Schneider remembers the bottle too, and says it was among several empty ones found behind Marks's computer after his death. He recalls it had an exotic-looking black-and-white label with writing in Portuguese or a similar language and a picture of a shrimp. He believes it was thrown away with the other bottles.
One Polie who remembers the bottle but wishes to remain anonymous says that as soon as he learned Marks had been poisoned, it hit him that this bottle could have played a role. He had a theory, and he shared it at the time with a fellow crew member and investigators, but it was roundly dismissed as wild speculation. The Polie explained it in an e-mail to 'Men's Journal':
In certain parts of the world, he wrote, "people are aware of the dangers of tainted alcohol from places like Southeast Asia. There are regular warnings for travelers." He included a link to a Lonely Planet travel forum from this June: "Deadly Brew Kills Foreigners in Bali" was the headline. That, in turn, linked to a report of 23 people dying after drinking a local palm liquor that had been spiked with methanol to increase its potency.
Turns out, every year there are hundreds of similar cases, everywhere from Southeast Asia to Africa to the Himalayas. Just last May, an almost identical story made its way out of Everest base camp when a popular Sherpa died after drinking methanol-tainted whiskey. The World Health Organization reports as many as 300 deaths per year relating to the "lack of quality controls, especially in the preparation of illicit liquor." All of these deaths are the result of acute methanol poisoning.
Detective Wormald says the bottle was "not ruled out as a possible source." He even asked about it on the questionnaire he sent out to crew members – a handful of Polies acknowledged its existence in their responses – but he says "no identification of source [of the bottle] was made."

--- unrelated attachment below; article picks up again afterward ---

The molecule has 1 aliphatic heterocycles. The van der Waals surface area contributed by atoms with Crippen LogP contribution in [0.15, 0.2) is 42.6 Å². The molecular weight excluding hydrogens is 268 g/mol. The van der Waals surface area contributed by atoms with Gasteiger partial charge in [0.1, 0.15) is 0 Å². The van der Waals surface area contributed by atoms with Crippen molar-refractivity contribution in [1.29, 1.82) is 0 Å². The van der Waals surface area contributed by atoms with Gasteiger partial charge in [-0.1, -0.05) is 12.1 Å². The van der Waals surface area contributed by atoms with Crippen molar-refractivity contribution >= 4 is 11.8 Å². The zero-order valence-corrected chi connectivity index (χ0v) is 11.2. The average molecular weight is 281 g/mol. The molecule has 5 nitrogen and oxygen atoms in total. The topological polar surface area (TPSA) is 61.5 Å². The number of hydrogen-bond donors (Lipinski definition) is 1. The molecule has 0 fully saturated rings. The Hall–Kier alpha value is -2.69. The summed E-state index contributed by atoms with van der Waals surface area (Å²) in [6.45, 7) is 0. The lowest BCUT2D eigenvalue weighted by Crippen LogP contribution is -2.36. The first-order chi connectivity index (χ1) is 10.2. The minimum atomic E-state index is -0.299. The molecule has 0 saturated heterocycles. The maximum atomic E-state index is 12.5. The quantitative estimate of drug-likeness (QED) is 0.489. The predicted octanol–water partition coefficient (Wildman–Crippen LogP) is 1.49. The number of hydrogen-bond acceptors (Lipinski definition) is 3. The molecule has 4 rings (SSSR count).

The anonymous Polie is quick to admit that even he feels that his theory is "out there," but that it was essentially the only wild card he could think of. He still doesn't understand why it wasn't pursued more vigorously, even if just to rule it out. He went as far as forwarding to investigators the names and contact information of some of Marks's friends back home who he thought might be able to help pinpoint the bottle's origin. "I felt like I was being accused of making stuff up," he explains. "I don't think they followed up with any of the individuals I suggested. I was essentially told to forget about it."
And so he did. But if he's right about his theory, it points to a great potential irony: that not one drop of the methanol that killed Marks came from the gallons of it that surrounded him at Amundsen-Scott.
Had that one bottle made it off the ice in one piece and been tested, or even if investigators were able to determine where it had come from, we might know for sure how Rodney Marks died.